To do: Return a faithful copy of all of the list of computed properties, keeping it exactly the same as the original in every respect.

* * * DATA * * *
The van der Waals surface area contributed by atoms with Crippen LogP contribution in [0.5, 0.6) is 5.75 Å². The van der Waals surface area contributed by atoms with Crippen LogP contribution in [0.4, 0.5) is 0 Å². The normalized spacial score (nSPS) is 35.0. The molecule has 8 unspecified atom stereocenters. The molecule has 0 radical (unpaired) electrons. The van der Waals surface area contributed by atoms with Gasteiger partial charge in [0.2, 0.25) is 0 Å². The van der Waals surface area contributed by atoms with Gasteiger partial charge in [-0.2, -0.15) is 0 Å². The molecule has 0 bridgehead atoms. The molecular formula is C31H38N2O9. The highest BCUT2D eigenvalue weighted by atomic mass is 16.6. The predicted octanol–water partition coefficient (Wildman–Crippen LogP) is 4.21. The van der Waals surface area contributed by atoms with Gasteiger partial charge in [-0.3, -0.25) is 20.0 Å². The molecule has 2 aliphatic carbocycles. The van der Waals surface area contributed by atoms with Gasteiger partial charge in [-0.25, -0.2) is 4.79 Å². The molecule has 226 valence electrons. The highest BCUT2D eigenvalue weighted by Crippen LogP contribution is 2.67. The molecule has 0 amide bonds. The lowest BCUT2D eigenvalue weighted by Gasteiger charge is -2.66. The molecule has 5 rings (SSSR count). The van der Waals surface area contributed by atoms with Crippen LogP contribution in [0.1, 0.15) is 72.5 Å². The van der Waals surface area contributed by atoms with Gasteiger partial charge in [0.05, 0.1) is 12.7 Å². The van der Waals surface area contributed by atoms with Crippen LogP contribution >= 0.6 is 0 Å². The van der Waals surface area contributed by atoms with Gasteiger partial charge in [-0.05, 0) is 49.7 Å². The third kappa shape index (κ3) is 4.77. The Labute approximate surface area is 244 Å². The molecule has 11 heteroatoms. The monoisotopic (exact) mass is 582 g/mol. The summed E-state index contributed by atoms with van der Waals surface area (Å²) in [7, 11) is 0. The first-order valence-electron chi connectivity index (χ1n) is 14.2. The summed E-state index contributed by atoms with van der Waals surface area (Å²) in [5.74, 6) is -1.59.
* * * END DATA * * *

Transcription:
The van der Waals surface area contributed by atoms with Crippen LogP contribution in [0.5, 0.6) is 5.75 Å². The van der Waals surface area contributed by atoms with Crippen LogP contribution in [0.4, 0.5) is 0 Å². The normalized spacial score (nSPS) is 35.0. The molecule has 8 unspecified atom stereocenters. The molecule has 0 radical (unpaired) electrons. The van der Waals surface area contributed by atoms with Gasteiger partial charge in [0.2, 0.25) is 0 Å². The van der Waals surface area contributed by atoms with Gasteiger partial charge in [-0.2, -0.15) is 0 Å². The molecule has 0 bridgehead atoms. The molecular formula is C31H38N2O9. The highest BCUT2D eigenvalue weighted by atomic mass is 16.6. The predicted octanol–water partition coefficient (Wildman–Crippen LogP) is 4.21. The van der Waals surface area contributed by atoms with Gasteiger partial charge in [-0.3, -0.25) is 20.0 Å². The molecule has 2 aliphatic carbocycles. The van der Waals surface area contributed by atoms with Gasteiger partial charge in [-0.25, -0.2) is 4.79 Å². The molecule has 226 valence electrons. The highest BCUT2D eigenvalue weighted by Crippen LogP contribution is 2.67. The molecule has 0 amide bonds. The lowest BCUT2D eigenvalue weighted by Gasteiger charge is -2.66. The molecule has 5 rings (SSSR count). The van der Waals surface area contributed by atoms with Crippen LogP contribution in [0.1, 0.15) is 72.5 Å². The van der Waals surface area contributed by atoms with Gasteiger partial charge in [0.05, 0.1) is 12.7 Å². The van der Waals surface area contributed by atoms with Crippen LogP contribution >= 0.6 is 0 Å². The van der Waals surface area contributed by atoms with Gasteiger partial charge in [-0.05, 0) is 49.7 Å². The third kappa shape index (κ3) is 4.77. The Labute approximate surface area is 244 Å². The molecule has 11 heteroatoms. The monoisotopic (exact) mass is 582 g/mol. The summed E-state index contributed by atoms with van der Waals surface area (Å²) in [7, 11) is 0. The first-order valence-electron chi connectivity index (χ1n) is 14.2. The summed E-state index contributed by atoms with van der Waals surface area (Å²) in [5.74, 6) is -1.59.